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Local Entrepreneurs Compete for Prize Money in “Shark Tank”-style Competition

Local Entrepreneurs Compete for Prize Money in “Shark Tank”-style Competition

(Marion) In an exciting competition, six local entrepreneurs vied for thousands of dollars in prize money in The Forge Marion. This “Shark Tank”-style competition featured three for-profit businesses and three non-profit plans.

The small business contenders include:

  • James Emery with EMRAY LLC proposed an ultraviolet sanitation tool to market to schools to allow students to use water fountains, eliminating the expense of providing bottled water.
  • Drake Tulloh with Painless Fleet Maintenance provides an innovative service that brings mechanics to clients’ parking lots after hours to keep vehicles running and avoid costly outages.
  • Zac Fuller with the Marion Ohio News Network has a news service and is working to expand into a television news channel.

The nonprofit competitors include:

  • Brooke Olson with Ability Vending is the mother of a young adult with autism. She wants to address the large unemployment rate in adults with autism by franchising a vending machine microbusiness with minimal start-up costs. Her son is running his franchise.
  • Tammy Brammer with Marion Midget Football is looking to purchase a field and expand programming to serve more children and teens.
  • Tyler Butler with Terradise Nature Center in Caledonia is working to expand the nonprofit and involve more youth and adults in learning about how to conserve nature.

Each competitor made a presentation and answered questions from a panel of local judges:

  • Tami Galloway, a Marion County resident who retired from Marion Technical College where she was involved in the Forge and current President of the Marion Adolescent Pregnancy Program;
  • Chloe Goodlive, an attorney with Ward Law Office which focuses on patent law;
  • Chris Rennick, a past Forge competitor as well as the Head Chef and Co-Owner of Attaboys Comfort Cuisine and the new sole owner/operator and Head Chef of Harding Harbor Seafood;
  • Rocco Piacentino, an entrepreneur who has founded or cofounded a number of companies.

The judges reviewed the business plans and forecasts and scored them based on a number of factors including originality and creative solutions to a problem.

After the scores were tallied, the $2,500 top business prize was awarded to Drake Tulloh with Painless Fleet Maintenance and the $1,000 top nonprofit prize was awarded to Brooke Olson with Ability Vending.

The winners are announced live on Zoom; contestants applaud the winners.

“It was really exciting. It was a nice validation. It was good to get everyone’s opinion on it. The Forge was a really great experience!” Tulloh said.

Olson shared Tulloh’s sentiment.

“I felt great. It reinforced that this was something worthwhile. The same judges looked at businesses and non-profits,” Olson said. “It was good to have people from the community say, ‘This is fantastic. I get behind this!’”

More than just the award was the validation of Olson’s nonprofit.

Brooke Olson poses with her son with autism
Brooke OIson and son

“To have that reinforcement from community stakeholders was really great. You know you’re on the right path,” Olson shared.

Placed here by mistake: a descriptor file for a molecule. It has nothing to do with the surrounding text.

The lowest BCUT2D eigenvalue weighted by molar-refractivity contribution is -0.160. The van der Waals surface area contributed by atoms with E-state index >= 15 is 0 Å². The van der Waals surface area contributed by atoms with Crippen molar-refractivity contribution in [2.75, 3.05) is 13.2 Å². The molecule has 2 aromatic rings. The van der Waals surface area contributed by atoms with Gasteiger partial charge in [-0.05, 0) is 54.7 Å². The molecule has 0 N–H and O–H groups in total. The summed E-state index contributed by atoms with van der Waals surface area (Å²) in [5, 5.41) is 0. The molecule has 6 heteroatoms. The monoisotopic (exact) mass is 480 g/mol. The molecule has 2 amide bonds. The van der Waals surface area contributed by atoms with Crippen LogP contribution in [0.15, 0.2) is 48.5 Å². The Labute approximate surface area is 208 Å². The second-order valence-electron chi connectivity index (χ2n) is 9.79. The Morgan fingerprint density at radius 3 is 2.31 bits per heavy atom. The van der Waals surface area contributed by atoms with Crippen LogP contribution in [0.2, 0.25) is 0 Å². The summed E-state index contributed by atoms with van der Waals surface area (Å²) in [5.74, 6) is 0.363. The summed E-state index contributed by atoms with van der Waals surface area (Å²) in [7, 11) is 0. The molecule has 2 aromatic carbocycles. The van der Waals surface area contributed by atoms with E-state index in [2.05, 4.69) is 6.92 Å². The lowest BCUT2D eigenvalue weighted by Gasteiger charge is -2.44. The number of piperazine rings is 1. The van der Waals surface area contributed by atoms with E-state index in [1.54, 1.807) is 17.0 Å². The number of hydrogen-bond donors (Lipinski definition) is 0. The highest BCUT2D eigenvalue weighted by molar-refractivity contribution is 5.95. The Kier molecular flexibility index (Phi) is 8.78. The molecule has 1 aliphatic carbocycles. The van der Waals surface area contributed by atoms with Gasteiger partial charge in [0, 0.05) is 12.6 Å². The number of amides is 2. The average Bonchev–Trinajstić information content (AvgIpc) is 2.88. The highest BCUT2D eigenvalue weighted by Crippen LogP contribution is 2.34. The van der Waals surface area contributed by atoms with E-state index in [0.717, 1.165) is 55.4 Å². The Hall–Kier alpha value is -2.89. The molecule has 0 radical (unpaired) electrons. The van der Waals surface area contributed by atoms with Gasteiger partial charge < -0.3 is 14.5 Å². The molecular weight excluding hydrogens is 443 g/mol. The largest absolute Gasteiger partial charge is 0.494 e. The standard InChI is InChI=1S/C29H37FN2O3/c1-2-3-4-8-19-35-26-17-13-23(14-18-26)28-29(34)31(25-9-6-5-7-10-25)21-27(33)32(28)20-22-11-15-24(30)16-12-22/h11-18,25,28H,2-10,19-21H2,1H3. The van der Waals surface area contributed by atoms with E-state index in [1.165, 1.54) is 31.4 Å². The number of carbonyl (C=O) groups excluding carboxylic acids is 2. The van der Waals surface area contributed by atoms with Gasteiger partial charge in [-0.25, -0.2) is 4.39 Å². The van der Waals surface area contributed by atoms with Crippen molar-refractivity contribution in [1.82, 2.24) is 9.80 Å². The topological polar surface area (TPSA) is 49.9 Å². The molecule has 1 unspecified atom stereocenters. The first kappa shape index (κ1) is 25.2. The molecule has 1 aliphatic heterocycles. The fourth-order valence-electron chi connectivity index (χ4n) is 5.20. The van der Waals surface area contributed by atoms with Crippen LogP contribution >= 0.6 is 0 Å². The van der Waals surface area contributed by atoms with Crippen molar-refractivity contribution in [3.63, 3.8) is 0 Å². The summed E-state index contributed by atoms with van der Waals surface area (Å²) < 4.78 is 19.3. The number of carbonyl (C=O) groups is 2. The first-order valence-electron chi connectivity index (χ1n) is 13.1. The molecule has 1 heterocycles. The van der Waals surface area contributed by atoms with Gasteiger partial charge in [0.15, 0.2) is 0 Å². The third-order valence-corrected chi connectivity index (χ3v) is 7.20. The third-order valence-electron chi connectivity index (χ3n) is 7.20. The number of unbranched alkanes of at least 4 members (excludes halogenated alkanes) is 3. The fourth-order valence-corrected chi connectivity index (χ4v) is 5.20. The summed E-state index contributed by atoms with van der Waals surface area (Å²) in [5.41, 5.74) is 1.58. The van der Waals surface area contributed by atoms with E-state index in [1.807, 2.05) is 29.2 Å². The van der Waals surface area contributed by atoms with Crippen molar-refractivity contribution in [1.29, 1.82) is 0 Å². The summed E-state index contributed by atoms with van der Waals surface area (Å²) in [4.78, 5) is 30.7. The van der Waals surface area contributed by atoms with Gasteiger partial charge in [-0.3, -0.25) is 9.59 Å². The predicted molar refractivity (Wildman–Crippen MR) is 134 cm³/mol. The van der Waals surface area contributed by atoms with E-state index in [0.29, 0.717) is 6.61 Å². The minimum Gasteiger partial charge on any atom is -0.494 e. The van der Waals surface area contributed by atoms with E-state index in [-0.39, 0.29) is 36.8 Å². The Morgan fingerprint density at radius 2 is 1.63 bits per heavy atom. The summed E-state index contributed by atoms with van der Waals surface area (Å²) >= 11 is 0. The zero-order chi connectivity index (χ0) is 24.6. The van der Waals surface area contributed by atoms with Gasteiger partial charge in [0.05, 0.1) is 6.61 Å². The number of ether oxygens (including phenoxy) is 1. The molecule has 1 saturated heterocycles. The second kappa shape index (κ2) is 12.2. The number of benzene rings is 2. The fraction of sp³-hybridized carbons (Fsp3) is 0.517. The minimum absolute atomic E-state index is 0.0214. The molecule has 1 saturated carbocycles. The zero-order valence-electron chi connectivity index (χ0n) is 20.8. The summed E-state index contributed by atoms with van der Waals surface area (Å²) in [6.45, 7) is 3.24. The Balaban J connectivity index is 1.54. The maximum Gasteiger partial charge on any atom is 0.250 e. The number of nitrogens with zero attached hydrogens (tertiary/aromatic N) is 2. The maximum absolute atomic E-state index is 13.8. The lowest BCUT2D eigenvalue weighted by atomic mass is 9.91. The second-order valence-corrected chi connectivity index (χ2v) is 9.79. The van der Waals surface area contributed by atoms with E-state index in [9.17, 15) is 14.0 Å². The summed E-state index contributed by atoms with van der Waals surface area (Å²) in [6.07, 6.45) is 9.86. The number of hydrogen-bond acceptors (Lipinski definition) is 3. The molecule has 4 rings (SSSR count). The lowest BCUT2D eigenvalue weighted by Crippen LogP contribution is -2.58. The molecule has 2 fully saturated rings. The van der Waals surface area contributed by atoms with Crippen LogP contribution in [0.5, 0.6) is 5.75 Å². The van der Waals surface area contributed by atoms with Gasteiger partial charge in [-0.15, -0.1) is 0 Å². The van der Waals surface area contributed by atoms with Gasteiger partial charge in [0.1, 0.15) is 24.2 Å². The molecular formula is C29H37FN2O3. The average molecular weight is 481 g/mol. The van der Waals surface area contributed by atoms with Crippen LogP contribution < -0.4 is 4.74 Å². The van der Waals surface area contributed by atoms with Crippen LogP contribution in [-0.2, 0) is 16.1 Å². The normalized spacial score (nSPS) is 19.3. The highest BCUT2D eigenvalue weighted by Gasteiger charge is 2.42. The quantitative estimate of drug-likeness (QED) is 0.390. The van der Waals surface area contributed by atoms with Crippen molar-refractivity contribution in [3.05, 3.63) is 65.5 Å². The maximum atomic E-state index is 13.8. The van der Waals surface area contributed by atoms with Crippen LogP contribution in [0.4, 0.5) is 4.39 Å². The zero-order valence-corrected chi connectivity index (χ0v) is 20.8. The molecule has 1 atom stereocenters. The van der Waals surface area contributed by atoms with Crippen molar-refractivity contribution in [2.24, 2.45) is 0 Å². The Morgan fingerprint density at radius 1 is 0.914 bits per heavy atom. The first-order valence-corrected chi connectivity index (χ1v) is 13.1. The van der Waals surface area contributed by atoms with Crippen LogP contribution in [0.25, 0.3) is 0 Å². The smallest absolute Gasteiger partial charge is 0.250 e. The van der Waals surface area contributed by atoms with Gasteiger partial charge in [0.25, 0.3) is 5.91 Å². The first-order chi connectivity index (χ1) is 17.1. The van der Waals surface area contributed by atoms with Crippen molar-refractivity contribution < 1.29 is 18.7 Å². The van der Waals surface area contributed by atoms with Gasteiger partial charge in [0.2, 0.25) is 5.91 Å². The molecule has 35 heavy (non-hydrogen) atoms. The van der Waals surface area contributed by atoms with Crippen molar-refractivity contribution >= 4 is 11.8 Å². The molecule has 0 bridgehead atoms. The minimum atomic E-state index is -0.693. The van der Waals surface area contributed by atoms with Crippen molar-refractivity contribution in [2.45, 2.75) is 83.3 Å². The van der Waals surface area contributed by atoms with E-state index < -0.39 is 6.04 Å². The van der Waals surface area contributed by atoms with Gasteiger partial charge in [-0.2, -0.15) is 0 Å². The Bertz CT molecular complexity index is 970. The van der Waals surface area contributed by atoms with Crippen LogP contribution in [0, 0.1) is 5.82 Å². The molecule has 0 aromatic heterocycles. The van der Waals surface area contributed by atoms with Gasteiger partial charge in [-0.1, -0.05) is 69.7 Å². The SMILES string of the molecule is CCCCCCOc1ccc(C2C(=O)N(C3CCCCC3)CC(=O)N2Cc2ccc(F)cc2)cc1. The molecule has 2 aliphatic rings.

All participants in the Forge received free business classes from Marion Tech. The competitors were selected from about 20 local entrepreneurs who attended the classes taught by Faculty Scott Hughes.

 

“The prize money was great, but everything I learned was the true gold of the Forge. There was never a week that went by that you didn’t learn something – from management to finances to applying for loans. It was really educational,” Tulloh stated.

While he started his company in July, the Mt. Gilead man found the classes to be a wise investment of his time.

Drake Tulloh Works on an engine

“It was very beneficial as you start a business. It made me go back and look at some things I’ve already done and made some tweaks,” Tulloh shared.

Olson, a Powell woman with ties to Marion, found the class valuable resources and expert speakers.

“Anyone thinking about starting a business, I would definitely recommend going through the classes. The classes are amazing. They have great content and great contacts,” Olson said.

Drake Tulloh looks at the camera
Drake Tulloh

Marion Tech and The Forge would like to thank the sponsors. An anonymous donor who covered the $2,500 prize. The $1,000 non-profit prize was provided from a Marion Community Foundation grant. Another anonymous donor funded the classes. Additional sponsors include Marion Young Professionals, the United Way and Verne Hart Insurance as well as several anonymous donors.

“We really value our community for supporting The Forge and these entrepreneurs,” said Mike Augenstein, Director of Workforce Solutions at Marion Tech. “When small businesses thrive, our community wins. With the pandemic, it’s more important than ever to help them start and grow,”

The Forge was created by local members of the 2016-2017 Leadership Marion class at the Marion Area Chamber of Commerce. They created the Forge in response to a study by the Marion Area Chamber of Commerce, showing Marion was below average in small business start-ups compared to neighboring counties and the state. This impacts the jobs and wealth our community.

In 2017, seven entrepreneurs entered the competition. In 2018, 25 people entered The Forge. In 2019, nearly 30 competitors took part. Past competitors included the owners of Attaboys, the Explore-It-Torium, the Main Squeeze, Jordan Energy Solutions, and the Sweada Mae Art Cafe.

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